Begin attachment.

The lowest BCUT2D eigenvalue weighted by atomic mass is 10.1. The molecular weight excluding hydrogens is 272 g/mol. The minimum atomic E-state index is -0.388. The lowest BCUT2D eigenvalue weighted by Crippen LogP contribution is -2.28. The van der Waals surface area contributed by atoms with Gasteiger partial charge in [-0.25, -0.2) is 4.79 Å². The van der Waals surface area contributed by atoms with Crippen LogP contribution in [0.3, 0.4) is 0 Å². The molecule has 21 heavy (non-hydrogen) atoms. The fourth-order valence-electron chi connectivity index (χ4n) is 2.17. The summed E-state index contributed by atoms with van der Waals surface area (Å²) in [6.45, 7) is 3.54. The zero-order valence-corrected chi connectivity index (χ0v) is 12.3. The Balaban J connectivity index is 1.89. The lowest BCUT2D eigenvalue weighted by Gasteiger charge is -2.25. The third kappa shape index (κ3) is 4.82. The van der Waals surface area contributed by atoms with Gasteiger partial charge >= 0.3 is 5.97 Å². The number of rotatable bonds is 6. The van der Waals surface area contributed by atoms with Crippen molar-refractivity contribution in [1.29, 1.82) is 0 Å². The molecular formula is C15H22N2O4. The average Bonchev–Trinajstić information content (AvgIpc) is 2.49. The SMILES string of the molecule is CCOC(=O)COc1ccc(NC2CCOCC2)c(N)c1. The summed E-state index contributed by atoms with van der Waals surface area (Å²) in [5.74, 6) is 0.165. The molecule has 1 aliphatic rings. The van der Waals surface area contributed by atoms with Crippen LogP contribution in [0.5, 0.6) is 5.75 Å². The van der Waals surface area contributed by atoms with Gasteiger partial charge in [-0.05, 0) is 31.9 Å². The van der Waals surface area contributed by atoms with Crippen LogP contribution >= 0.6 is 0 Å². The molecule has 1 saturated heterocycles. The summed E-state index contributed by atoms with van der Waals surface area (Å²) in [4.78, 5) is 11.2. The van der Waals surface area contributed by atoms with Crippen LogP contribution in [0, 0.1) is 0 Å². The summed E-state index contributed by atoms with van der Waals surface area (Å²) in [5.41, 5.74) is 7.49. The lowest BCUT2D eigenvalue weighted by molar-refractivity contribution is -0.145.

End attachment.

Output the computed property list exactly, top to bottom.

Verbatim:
The lowest BCUT2D eigenvalue weighted by atomic mass is 10.1. The molecular weight excluding hydrogens is 272 g/mol. The minimum atomic E-state index is -0.388. The lowest BCUT2D eigenvalue weighted by Crippen LogP contribution is -2.28. The van der Waals surface area contributed by atoms with Gasteiger partial charge in [-0.25, -0.2) is 4.79 Å². The van der Waals surface area contributed by atoms with Crippen LogP contribution in [0.3, 0.4) is 0 Å². The molecule has 21 heavy (non-hydrogen) atoms. The fourth-order valence-electron chi connectivity index (χ4n) is 2.17. The summed E-state index contributed by atoms with van der Waals surface area (Å²) in [6.45, 7) is 3.54. The zero-order valence-corrected chi connectivity index (χ0v) is 12.3. The Balaban J connectivity index is 1.89. The lowest BCUT2D eigenvalue weighted by Gasteiger charge is -2.25. The third kappa shape index (κ3) is 4.82. The van der Waals surface area contributed by atoms with Gasteiger partial charge >= 0.3 is 5.97 Å². The number of rotatable bonds is 6. The van der Waals surface area contributed by atoms with Crippen molar-refractivity contribution in [1.29, 1.82) is 0 Å². The molecular formula is C15H22N2O4. The average Bonchev–Trinajstić information content (AvgIpc) is 2.49. The SMILES string of the molecule is CCOC(=O)COc1ccc(NC2CCOCC2)c(N)c1. The summed E-state index contributed by atoms with van der Waals surface area (Å²) in [5.74, 6) is 0.165. The molecule has 1 aliphatic rings. The van der Waals surface area contributed by atoms with Crippen LogP contribution in [0.5, 0.6) is 5.75 Å². The van der Waals surface area contributed by atoms with Gasteiger partial charge in [-0.05, 0) is 31.9 Å². The van der Waals surface area contributed by atoms with Crippen LogP contribution >= 0.6 is 0 Å². The molecule has 1 saturated heterocycles. The summed E-state index contributed by atoms with van der Waals surface area (Å²) in [4.78, 5) is 11.2. The van der Waals surface area contributed by atoms with Crippen LogP contribution in [0, 0.1) is 0 Å². The summed E-state index contributed by atoms with van der Waals surface area (Å²) in [5.41, 5.74) is 7.49. The lowest BCUT2D eigenvalue weighted by molar-refractivity contribution is -0.145.